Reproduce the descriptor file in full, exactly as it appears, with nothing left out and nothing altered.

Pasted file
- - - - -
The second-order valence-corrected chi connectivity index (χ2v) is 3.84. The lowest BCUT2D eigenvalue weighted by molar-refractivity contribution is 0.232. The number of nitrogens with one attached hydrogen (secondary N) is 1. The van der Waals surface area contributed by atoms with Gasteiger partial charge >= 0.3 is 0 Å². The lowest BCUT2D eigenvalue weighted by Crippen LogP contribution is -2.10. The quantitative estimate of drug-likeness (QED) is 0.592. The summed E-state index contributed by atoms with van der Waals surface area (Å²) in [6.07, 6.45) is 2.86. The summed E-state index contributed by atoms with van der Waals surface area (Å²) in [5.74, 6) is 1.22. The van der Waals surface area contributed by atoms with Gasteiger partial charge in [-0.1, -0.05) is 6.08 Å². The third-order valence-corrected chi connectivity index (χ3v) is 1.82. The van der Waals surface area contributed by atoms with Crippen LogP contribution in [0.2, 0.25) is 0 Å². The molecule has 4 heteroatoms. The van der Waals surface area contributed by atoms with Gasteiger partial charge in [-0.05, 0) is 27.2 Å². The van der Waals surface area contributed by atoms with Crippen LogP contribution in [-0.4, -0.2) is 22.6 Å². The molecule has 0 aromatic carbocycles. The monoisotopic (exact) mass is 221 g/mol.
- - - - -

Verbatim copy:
The second-order valence-corrected chi connectivity index (χ2v) is 3.84. The lowest BCUT2D eigenvalue weighted by molar-refractivity contribution is 0.232. The number of nitrogens with one attached hydrogen (secondary N) is 1. The van der Waals surface area contributed by atoms with Gasteiger partial charge >= 0.3 is 0 Å². The lowest BCUT2D eigenvalue weighted by Crippen LogP contribution is -2.10. The quantitative estimate of drug-likeness (QED) is 0.592. The summed E-state index contributed by atoms with van der Waals surface area (Å²) in [6.07, 6.45) is 2.86. The summed E-state index contributed by atoms with van der Waals surface area (Å²) in [5.74, 6) is 1.22. The van der Waals surface area contributed by atoms with Gasteiger partial charge in [-0.1, -0.05) is 6.08 Å². The third-order valence-corrected chi connectivity index (χ3v) is 1.82. The van der Waals surface area contributed by atoms with Crippen LogP contribution in [0.2, 0.25) is 0 Å². The molecule has 4 heteroatoms. The van der Waals surface area contributed by atoms with Gasteiger partial charge in [-0.05, 0) is 27.2 Å². The van der Waals surface area contributed by atoms with Crippen LogP contribution in [-0.4, -0.2) is 22.6 Å². The molecule has 0 aromatic carbocycles. The monoisotopic (exact) mass is 221 g/mol.